City decides to demolish 507 Race Street

Submitted to Dorchester Banner/Floyd Elzey The building at 507 Race St. in Cambridge suffered a partial collapse on May 22. Authorities have closed that block to traffic. A sign placed across the street outside of Chesapeake Upholstery called for city officials to demolish what remains of the building.

Submitted to Dorchester Banner/Floyd Elzey
The building at 507 Race St. in Cambridge suffered a partial collapse on May 22. Authorities have closed that block to traffic. A sign placed across the street outside of Chesapeake Upholstery called for city officials to demolish what remains of the building.

CAMBRIDGE — The City Council decided unanimously on May 24 to demolish 507 Race St. The building had sustained partial collapses the previous two days, resulting in the closure to traffic on the 500 block, after engineers and the Department of Public Works deemed it unsafe.
The council also voted to appropriate $250,000 to pay for the demolition.

A fire about six years ago gutted the building’s interior, though the facade and its unique architecture remained. Owned by Historic Cambridge, Inc., the structure has been under purchase contract with Eastern Shore Land Conservancy (ESLC). Katie Parks, director of conservation for the ESLC spoke at the meeting, saying, “We’ve been working for the past few months on due diligence.”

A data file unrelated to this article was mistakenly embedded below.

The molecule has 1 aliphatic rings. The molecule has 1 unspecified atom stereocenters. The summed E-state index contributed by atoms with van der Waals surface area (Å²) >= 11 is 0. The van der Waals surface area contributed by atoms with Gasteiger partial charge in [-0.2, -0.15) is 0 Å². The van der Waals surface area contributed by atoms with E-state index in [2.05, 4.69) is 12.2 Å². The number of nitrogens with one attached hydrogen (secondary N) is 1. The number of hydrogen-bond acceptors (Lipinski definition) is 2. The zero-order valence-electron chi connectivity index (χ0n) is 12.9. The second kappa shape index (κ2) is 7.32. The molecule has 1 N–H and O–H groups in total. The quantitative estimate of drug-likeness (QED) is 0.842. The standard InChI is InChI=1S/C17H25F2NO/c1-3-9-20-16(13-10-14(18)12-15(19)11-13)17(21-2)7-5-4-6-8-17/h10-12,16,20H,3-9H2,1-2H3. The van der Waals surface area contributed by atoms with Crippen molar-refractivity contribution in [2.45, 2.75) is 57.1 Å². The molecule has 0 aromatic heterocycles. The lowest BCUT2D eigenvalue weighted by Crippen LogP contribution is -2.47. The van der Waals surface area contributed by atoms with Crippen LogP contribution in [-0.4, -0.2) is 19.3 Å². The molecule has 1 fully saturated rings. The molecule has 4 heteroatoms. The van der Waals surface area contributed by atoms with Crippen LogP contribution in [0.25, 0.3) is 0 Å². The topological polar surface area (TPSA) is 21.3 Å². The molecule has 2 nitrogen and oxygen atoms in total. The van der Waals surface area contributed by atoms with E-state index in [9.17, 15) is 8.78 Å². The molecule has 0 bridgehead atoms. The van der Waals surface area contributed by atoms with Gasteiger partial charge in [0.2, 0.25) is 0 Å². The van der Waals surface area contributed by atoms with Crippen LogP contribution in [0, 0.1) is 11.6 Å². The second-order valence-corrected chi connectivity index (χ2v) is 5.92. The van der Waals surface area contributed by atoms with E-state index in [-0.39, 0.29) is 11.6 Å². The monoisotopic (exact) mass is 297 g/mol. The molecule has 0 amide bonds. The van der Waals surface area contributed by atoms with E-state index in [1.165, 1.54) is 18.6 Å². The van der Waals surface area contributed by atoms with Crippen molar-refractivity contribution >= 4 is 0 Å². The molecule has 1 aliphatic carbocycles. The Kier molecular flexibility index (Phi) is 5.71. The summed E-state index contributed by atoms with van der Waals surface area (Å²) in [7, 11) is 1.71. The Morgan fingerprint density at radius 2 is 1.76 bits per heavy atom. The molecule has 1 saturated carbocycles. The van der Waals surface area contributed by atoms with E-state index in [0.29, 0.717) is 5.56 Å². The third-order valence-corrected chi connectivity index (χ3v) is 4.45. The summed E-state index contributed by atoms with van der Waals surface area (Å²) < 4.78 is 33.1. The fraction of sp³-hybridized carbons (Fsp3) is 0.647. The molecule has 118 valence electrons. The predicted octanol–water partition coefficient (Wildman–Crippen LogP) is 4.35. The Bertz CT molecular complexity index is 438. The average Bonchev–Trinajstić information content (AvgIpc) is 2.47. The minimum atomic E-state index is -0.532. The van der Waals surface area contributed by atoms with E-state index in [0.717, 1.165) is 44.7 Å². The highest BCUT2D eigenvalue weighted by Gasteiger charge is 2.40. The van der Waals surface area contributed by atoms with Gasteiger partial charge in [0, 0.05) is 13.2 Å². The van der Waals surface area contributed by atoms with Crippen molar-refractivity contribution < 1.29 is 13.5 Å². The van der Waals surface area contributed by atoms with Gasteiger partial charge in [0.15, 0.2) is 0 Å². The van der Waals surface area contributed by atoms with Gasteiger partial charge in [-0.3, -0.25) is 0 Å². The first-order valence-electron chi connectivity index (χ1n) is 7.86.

In the recent days, she said, the ESLC had received positive indications that the Department of Housing and Community Development would provide up to $290,000 for stabilization of the facade, or front wall of the building.

Katie Clendaniel of Downtown Cambridge, a Main Street organization, spoke in support of the ESLC’s goals. “We’re here to advocate for the project as proposed, the preservation of the facade at 507 Race St.”

“We do believe that there is value present in 507, though at this point we’re still trying to articulate what economic value that might be. It does have streetscape value.”

Floyd Elzey owns an upholstery business across the street. “I’ve been looking at this building for at least six years,” he said. “There have been a lot of promises, a lot of people were going to do something, and nothing has happened.”

Greg Dawson of 410 Muir St. spoke to the council, saying, “My concern is, is it going to take the building falling in the street, killing somebody, before we decide that demolition would be a better option?”

City Manager Sandra Trippe-Jones said, “In the opinion of staff, time has run out, unfortunately, on what would have been a very long-term effort.” She said though she had spoken with the state’s Department of Housing and Community Development, and been told over the phone that the agency would not fund demolition, she recommended that the city nevertheless make a formal request for funds.

Commissioner Steve Rideout (Ward 1) said, “To me, it’s a lesson. If folks are going to do this kind of work, they have to get on it and get it done.”

Dave Ryan is editor of the Dorchester Banner. He can be reached at dryan@newszap.com.

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